Most members automatically receive the higher of the defined retirement benefit or money purchase
benefit at retirement. Defined benefits are calculated as 2.5 percent times the number of years of service
times the highest average salary (HAS). For retirements before January 1, 2009, HAS is calculated as
one-twelfth of the average of the highest salaries on which contributions were paid, associated with three
periods of 12 consecutive months of service credit and limited to a 15 percent increase between periods.
For retirements after January 1, 2009, four periods are used and are ranked from lowest to highest with
the maximum increase between years limited to 15 percent. For members hired on or after January 1,
2007, the maximum increase between ranked periods is 8 percent. Notwithstanding any other
provisions, members first eligible for retirement after January 2, 2011 have a maximum increase
between periods of 8 percent.
Retiree benefits are increased annually in July after one year of retirement based on the member’s
original hire date as follows:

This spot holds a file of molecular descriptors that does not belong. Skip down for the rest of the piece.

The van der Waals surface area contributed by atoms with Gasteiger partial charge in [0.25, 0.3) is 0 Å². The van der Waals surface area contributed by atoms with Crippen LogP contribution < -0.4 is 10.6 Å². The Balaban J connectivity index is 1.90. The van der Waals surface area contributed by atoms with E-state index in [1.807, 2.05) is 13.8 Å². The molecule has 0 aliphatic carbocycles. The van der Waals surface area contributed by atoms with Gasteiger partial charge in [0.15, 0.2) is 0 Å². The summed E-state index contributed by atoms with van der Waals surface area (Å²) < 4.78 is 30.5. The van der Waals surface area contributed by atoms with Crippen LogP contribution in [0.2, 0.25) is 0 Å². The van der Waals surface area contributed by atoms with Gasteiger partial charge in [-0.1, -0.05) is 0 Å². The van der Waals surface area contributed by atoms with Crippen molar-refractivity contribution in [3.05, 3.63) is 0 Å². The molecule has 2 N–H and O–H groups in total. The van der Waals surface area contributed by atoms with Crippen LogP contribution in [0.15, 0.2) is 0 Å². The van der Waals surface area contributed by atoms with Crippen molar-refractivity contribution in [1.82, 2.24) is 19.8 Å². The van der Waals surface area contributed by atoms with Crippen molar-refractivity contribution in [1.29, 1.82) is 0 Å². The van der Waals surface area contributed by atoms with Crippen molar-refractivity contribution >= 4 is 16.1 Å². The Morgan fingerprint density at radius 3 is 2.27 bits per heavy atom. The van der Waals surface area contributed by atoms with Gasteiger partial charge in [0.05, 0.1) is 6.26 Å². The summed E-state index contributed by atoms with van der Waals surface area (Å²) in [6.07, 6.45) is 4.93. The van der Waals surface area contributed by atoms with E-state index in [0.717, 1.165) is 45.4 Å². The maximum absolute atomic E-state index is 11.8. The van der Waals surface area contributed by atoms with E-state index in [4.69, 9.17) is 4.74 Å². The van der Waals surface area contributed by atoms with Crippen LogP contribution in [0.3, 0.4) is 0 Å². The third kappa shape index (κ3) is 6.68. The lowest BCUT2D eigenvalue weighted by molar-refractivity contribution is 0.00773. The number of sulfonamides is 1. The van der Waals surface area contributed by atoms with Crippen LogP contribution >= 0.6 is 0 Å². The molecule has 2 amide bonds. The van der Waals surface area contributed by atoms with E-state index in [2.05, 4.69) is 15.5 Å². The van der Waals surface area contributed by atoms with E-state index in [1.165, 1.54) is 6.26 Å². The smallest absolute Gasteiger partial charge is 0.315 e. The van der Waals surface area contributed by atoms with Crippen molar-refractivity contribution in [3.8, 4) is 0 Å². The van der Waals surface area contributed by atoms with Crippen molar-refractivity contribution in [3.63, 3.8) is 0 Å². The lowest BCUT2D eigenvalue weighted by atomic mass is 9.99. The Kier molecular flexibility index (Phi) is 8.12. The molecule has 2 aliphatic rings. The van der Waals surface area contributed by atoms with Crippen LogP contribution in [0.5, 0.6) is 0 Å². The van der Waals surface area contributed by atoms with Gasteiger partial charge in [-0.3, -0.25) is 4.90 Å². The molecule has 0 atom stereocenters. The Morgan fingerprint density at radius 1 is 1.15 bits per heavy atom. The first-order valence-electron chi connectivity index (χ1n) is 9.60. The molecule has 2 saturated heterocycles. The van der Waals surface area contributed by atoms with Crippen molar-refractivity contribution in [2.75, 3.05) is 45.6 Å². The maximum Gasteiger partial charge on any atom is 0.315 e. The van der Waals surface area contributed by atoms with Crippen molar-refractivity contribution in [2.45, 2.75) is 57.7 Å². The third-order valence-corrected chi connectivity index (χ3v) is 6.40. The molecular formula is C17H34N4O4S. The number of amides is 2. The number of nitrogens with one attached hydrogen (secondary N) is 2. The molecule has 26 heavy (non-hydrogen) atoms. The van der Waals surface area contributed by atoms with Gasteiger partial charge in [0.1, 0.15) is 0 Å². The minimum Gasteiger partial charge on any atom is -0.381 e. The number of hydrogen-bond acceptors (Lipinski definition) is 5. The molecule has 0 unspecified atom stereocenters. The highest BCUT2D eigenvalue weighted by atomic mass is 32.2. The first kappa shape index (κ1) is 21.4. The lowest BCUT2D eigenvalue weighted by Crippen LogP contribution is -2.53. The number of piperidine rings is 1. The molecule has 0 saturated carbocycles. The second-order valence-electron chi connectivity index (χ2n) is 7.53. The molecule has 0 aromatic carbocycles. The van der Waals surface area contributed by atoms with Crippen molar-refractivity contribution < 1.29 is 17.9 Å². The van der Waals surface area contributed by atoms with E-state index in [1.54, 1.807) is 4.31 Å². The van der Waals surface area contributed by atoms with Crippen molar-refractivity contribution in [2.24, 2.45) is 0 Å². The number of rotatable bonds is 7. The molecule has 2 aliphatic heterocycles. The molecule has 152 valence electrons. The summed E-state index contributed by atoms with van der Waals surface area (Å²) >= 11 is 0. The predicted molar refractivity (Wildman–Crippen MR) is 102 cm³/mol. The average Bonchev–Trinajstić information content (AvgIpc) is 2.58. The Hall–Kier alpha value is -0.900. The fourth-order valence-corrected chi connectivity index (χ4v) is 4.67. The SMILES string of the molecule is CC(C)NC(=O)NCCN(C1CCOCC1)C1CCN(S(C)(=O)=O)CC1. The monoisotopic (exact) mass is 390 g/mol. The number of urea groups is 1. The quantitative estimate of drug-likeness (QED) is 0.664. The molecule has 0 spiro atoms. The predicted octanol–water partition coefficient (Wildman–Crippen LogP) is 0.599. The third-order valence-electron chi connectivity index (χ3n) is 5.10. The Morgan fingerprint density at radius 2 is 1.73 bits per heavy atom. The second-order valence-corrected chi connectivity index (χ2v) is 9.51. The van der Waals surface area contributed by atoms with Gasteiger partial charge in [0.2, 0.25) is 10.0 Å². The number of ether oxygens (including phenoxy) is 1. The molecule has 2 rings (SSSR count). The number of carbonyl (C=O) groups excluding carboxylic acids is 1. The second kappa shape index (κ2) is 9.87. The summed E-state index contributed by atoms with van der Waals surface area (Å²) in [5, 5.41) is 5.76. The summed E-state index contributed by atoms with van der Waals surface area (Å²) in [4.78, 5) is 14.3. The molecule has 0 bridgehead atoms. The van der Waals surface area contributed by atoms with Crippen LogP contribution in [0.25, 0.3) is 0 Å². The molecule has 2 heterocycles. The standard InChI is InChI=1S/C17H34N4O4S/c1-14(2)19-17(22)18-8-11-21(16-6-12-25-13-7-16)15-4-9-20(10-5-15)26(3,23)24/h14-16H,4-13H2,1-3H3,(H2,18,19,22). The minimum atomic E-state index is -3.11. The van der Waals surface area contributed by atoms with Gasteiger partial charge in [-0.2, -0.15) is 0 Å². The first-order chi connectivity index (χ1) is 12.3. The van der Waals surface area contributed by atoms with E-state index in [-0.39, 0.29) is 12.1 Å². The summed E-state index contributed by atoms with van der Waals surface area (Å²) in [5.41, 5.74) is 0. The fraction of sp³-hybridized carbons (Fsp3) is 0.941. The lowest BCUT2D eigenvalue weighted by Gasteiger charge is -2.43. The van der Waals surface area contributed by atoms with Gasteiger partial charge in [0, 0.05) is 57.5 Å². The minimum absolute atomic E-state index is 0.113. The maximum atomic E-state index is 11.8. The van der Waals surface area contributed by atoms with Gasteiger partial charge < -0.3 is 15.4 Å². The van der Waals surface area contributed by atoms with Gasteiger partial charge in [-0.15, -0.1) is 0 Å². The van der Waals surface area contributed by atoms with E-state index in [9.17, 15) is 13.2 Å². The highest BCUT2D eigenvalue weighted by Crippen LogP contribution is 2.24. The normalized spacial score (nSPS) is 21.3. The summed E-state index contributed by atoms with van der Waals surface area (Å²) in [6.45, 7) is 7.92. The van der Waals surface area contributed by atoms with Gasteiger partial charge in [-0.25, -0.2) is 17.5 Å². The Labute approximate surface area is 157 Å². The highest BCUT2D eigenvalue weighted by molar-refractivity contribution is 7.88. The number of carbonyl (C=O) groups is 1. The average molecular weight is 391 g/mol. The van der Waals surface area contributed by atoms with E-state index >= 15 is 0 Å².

Hired before July 1, 2007 – the lesser of 2 percent or the average of the monthly Consumer Price
Index increases.

46

Colorado School of Mines
Notes to Financial Statements
June 30, 2011 and 2010




Hired on or after January 1, 2007 – the lesser of 2 percent or the actual increase in the national
Consumer Price Index, limited to a 10 percent reduction in a reserve established for cost of living
increases related strictly to those hired on or after January 1, 2007. (The reserve is funded by 1
percentage point of salaries contributed by employers for employees hired on or after January 1,
2007.)

The upper limits on benefits increase by one-quarter percentage point each year when the funded
ration of PERA equals or exceeds 103 percent and declines by one-quarter percentage point when
the funded ratio drips below 90 percent after having exceeded 103 percent. The funded ratio
increase does not apply for three years when a negative return on investment occurs.